Cs 1 6 validating game resources
In addition, Web Collections can be expressed inside HTML documents or on their own. Some of the anticipated applications of Web Collections include Web Maps, HTML Email Threading, PIM functions, scheduling, content labeling, and distributed authoring." ["work in progress"] Netscape Communications announced a new proposed XML application.
In addition they are stylistically similar to HTML to enable easy authoring. According to the notice on the Netscape Developer's page: "The Meta Content Framework, or MCF, provides a standard way to describe files or collections of information. According to the introduction, XML-Data "describes an XML vocabulary for schemas, that is, for defining and documenting object classes.
A new Netsape document describes how to apply MCF using XML, the Extensible Markup Language." Links: On January 5, 1998, a new (revised) submission on XML-Data was presented to the W3C by Microsoft, Arbor Text, Data Channel, and Inso. Authors: Andrew Layman, Edward Jung, Eve Maler, Henry S. It can be used for classes which as strictly syntactic (for example, XML) or those which indicate concepts and relations among concepts (as used in relational databases, KR graphs and RDF).
The former are called 'syntactic schemas;' the latter 'conceptual schemas.' The text of this NOTE thus "provides a specification (XML-Data) for describing and exchanging structured and networked data on the Web.
Several introductory and tutorial articles on the Extensible Markup Language (XML) are referenced in the shorter XML Introduction document. "The Extensible Markup Language (XML) is the universal format for structured documents and data on the Web." -- W3C XML Web site, 2000-07-06.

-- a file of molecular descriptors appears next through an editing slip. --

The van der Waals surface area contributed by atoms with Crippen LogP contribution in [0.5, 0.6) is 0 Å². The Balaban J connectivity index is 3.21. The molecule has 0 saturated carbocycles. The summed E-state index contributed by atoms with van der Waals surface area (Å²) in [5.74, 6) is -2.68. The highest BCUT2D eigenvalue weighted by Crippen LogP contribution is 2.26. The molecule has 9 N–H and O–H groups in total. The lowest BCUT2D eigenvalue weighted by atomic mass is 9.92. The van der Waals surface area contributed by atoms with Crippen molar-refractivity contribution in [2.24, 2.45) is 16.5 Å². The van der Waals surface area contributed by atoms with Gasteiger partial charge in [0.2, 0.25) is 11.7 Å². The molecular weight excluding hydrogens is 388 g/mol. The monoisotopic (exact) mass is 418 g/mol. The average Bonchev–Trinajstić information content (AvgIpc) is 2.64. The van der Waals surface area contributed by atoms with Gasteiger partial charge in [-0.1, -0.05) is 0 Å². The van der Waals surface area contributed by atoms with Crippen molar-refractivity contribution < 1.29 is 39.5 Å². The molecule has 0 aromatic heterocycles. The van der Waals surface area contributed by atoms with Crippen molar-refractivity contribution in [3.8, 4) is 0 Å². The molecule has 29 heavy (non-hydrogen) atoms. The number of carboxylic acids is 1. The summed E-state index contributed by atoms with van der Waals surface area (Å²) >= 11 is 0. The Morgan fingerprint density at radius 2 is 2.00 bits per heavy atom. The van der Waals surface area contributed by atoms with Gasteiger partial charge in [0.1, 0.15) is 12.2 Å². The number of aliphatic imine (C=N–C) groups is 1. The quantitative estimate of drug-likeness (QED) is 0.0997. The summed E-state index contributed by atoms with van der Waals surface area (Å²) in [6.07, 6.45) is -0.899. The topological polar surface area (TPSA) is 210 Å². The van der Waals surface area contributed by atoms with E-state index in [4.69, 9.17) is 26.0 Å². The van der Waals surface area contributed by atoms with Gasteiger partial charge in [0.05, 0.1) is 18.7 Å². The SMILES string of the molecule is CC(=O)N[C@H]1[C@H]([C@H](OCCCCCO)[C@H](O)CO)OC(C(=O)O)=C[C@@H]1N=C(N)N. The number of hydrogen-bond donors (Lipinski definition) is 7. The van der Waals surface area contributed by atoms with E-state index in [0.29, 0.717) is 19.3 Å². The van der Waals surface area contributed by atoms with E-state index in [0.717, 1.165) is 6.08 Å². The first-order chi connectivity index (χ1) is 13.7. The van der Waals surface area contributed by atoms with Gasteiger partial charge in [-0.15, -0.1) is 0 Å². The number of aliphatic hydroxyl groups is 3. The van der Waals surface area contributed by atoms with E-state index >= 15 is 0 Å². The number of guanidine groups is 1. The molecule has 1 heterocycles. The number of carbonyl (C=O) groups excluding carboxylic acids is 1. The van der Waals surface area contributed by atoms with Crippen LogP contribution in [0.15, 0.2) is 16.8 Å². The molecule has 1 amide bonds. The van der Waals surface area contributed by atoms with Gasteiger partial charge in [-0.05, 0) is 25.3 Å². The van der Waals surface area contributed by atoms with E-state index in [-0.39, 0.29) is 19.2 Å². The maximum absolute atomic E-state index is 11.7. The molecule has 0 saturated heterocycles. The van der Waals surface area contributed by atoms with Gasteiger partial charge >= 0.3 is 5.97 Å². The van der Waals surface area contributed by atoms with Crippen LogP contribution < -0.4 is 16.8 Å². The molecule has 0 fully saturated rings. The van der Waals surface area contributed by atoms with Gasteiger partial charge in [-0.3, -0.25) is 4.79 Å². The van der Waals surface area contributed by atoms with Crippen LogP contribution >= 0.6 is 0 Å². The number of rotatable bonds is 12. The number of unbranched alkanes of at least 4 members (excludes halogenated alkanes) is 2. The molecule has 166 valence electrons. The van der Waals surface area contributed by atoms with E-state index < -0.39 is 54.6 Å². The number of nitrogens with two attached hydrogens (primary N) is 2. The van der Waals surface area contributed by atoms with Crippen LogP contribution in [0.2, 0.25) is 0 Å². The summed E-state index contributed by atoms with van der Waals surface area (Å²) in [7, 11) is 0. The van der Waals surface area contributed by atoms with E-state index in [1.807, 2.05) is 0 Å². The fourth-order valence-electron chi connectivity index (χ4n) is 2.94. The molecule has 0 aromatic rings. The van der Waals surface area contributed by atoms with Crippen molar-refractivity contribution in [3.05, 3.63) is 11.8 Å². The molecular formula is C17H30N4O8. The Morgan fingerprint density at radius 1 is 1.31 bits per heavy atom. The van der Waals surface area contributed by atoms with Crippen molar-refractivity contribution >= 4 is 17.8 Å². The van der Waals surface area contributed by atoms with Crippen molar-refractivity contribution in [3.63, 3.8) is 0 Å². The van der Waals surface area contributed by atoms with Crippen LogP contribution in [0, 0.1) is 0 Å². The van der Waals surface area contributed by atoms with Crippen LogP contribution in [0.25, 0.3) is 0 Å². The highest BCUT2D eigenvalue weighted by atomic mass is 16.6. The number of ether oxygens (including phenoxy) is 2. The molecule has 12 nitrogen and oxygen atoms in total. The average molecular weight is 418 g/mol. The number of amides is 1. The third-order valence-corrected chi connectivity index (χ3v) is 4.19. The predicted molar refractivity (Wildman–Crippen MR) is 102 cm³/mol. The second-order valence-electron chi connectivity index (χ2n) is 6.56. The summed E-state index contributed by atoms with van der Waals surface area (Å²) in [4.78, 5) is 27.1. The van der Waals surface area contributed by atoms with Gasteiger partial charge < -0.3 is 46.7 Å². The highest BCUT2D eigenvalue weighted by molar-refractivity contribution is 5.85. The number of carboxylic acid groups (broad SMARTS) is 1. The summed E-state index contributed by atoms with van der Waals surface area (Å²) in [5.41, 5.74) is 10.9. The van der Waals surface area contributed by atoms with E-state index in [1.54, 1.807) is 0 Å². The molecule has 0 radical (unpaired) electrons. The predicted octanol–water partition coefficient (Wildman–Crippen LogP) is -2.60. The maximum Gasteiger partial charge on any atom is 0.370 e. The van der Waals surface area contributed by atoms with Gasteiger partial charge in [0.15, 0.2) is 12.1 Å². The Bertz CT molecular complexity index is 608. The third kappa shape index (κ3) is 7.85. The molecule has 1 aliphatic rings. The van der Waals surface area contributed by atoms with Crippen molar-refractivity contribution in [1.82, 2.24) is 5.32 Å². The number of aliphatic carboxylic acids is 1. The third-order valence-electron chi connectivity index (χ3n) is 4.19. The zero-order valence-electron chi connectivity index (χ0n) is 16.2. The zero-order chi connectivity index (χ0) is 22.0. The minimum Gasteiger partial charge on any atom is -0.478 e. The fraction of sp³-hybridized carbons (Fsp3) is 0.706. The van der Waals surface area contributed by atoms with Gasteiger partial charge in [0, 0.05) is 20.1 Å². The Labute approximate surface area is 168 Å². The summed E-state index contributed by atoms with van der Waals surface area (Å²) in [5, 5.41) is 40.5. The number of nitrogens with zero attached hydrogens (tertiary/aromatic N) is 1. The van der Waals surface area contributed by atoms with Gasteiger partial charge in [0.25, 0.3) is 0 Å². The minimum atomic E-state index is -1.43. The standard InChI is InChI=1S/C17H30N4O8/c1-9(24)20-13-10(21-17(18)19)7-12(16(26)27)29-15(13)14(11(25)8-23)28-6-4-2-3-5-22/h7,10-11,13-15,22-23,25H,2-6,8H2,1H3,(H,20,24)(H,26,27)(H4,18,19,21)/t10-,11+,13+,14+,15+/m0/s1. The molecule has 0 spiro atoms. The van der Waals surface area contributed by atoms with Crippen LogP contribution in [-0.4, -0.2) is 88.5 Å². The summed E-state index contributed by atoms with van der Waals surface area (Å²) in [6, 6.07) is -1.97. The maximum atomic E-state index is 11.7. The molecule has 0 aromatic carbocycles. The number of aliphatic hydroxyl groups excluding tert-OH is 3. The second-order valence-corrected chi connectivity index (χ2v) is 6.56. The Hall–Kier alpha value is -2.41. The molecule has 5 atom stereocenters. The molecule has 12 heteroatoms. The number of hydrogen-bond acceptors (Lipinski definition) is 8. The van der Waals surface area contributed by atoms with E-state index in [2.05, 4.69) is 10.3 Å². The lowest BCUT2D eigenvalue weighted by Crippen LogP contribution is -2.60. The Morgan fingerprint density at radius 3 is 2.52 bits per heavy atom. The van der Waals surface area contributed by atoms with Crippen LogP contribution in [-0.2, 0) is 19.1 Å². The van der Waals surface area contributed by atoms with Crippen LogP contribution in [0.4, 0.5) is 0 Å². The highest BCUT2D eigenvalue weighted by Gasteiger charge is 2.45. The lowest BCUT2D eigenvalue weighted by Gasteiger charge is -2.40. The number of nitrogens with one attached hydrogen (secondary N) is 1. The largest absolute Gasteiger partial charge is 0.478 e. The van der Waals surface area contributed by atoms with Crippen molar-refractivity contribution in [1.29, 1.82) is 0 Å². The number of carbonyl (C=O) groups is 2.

Web Collections are an application of XML, the Extensible Markup Language.
XML is an application profile or restricted form of SGML, the Standard Generalized Markup Language.
By construction, XML documents are conforming SGML documents." "XML is primarily intended to meet the requirements of large-scale Web content providers for industry-specific markup, vendor-neutral data exchange, media-independent publishing, one-on-one marketing, workflow management in collaborative authoring environments, and the processing of Web documents by intelligent clients.
The Document Object Model Level 2 builds on the Document Object Model Level 1.
Level 2 adds interfaces for a Cascading Style Sheets object model, an event model, and a query interface, amongst others." On October 1, 1998, the World Wide Web Consortium published the Document Object Model (DOM) Level 1 Specification, Version 1.0 as a W3C Recommendation.
Markup encodes a description of the document's storage layout and logical structure. See now the separate document for references to SGML/XML FAQs.